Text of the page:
Business financial data just published has found that 2,112 businesses became insolvent in March, equal to 68 per day.
Nearly two-thirds of the victims were small firms employing between one and 50 staff.
It is the largest number of ‘business deaths’ since March 2010. The figures, published yesterday by the financial information firm Experian, come days after official statistics revealed that Britain has plunged into its first double-dip recession since 1975.
In a report, Experian says four sectors of the economy – building and construction, leisure and hotels, non-food retailing and business services – dominate the list of failed firms.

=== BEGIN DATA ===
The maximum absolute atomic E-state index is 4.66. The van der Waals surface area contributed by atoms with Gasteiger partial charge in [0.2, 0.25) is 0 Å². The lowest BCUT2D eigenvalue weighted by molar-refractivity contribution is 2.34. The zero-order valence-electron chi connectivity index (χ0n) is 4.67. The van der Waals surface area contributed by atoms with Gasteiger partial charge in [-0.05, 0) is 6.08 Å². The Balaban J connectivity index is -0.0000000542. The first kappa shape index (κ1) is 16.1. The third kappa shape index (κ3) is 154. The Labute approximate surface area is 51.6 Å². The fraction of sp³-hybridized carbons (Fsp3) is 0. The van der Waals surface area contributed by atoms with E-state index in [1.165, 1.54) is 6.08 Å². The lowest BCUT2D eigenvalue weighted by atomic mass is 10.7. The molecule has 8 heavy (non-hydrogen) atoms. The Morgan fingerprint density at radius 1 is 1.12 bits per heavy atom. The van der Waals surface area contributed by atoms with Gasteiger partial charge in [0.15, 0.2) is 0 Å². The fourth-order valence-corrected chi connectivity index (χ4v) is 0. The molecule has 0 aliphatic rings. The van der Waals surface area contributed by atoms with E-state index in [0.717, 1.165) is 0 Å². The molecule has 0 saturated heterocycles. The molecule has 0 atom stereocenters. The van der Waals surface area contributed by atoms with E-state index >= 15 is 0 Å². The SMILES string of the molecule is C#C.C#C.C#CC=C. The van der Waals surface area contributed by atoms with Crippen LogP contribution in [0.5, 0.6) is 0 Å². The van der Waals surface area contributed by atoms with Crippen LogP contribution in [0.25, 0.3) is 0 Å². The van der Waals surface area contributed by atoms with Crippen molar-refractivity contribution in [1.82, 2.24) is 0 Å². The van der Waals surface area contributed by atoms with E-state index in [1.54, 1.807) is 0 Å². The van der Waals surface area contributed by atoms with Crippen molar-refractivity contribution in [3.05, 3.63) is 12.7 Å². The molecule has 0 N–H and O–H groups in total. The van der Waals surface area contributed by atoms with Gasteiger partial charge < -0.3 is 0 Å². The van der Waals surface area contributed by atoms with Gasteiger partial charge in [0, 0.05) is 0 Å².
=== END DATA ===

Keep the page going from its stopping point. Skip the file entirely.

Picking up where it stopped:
Another report, from the research firm BDRC Continental, highlights the nightmare facing small firms that want to borrow money but cannot find a bank to help them. The report, based on interviews with 15,000 bosses, is the largest investigation into small firms and their relationships with the banks conducted in this country.
It found that exactly a third of small firms did not get the loan that they requested last year.
The situation was particularly acute in the North East, which has a 46 per cent rejection rate, the West Midlands, at 47 per cent, and the South West, at 41 per cent.
The report also found that nearly one in five firms that applied for an overdraft, or to renew an existing overdraft facility, were turned down.
The figures raise questions about claims by the banks that they accept around 80 per cent of applications, and that business lending is falling only because many small firms do not want to borrow.